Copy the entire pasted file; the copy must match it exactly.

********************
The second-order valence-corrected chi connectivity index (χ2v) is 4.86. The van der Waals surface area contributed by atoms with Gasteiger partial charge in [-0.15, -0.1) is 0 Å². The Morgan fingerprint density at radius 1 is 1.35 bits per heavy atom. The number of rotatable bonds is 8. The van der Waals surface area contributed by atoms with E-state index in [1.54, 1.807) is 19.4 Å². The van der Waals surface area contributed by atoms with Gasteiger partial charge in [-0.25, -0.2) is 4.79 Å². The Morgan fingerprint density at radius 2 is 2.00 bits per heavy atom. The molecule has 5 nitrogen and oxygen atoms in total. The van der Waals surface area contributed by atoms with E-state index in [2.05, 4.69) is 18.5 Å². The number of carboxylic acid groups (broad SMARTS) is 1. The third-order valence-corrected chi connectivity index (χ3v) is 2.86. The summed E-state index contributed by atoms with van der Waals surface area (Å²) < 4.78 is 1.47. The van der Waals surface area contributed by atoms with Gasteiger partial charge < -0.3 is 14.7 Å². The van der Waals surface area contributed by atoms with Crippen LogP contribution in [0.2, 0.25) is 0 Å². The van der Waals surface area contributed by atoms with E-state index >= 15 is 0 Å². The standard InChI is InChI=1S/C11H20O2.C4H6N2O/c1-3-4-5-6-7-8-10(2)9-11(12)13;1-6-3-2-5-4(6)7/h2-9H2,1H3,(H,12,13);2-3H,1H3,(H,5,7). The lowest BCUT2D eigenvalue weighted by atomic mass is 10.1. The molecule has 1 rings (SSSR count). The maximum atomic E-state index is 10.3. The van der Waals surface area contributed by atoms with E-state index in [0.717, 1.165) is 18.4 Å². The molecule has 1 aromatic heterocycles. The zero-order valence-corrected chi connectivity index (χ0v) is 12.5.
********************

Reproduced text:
The second-order valence-corrected chi connectivity index (χ2v) is 4.86. The van der Waals surface area contributed by atoms with Gasteiger partial charge in [-0.15, -0.1) is 0 Å². The Morgan fingerprint density at radius 1 is 1.35 bits per heavy atom. The number of rotatable bonds is 8. The van der Waals surface area contributed by atoms with E-state index in [1.54, 1.807) is 19.4 Å². The van der Waals surface area contributed by atoms with Gasteiger partial charge in [-0.25, -0.2) is 4.79 Å². The Morgan fingerprint density at radius 2 is 2.00 bits per heavy atom. The molecule has 5 nitrogen and oxygen atoms in total. The van der Waals surface area contributed by atoms with E-state index in [2.05, 4.69) is 18.5 Å². The number of carboxylic acid groups (broad SMARTS) is 1. The third-order valence-corrected chi connectivity index (χ3v) is 2.86. The summed E-state index contributed by atoms with van der Waals surface area (Å²) < 4.78 is 1.47. The van der Waals surface area contributed by atoms with Gasteiger partial charge < -0.3 is 14.7 Å². The van der Waals surface area contributed by atoms with Crippen LogP contribution in [0.2, 0.25) is 0 Å². The van der Waals surface area contributed by atoms with E-state index >= 15 is 0 Å². The standard InChI is InChI=1S/C11H20O2.C4H6N2O/c1-3-4-5-6-7-8-10(2)9-11(12)13;1-6-3-2-5-4(6)7/h2-9H2,1H3,(H,12,13);2-3H,1H3,(H,5,7). The lowest BCUT2D eigenvalue weighted by atomic mass is 10.1. The molecule has 1 rings (SSSR count). The maximum atomic E-state index is 10.3. The van der Waals surface area contributed by atoms with E-state index in [0.717, 1.165) is 18.4 Å². The molecule has 1 aromatic heterocycles. The zero-order valence-corrected chi connectivity index (χ0v) is 12.5.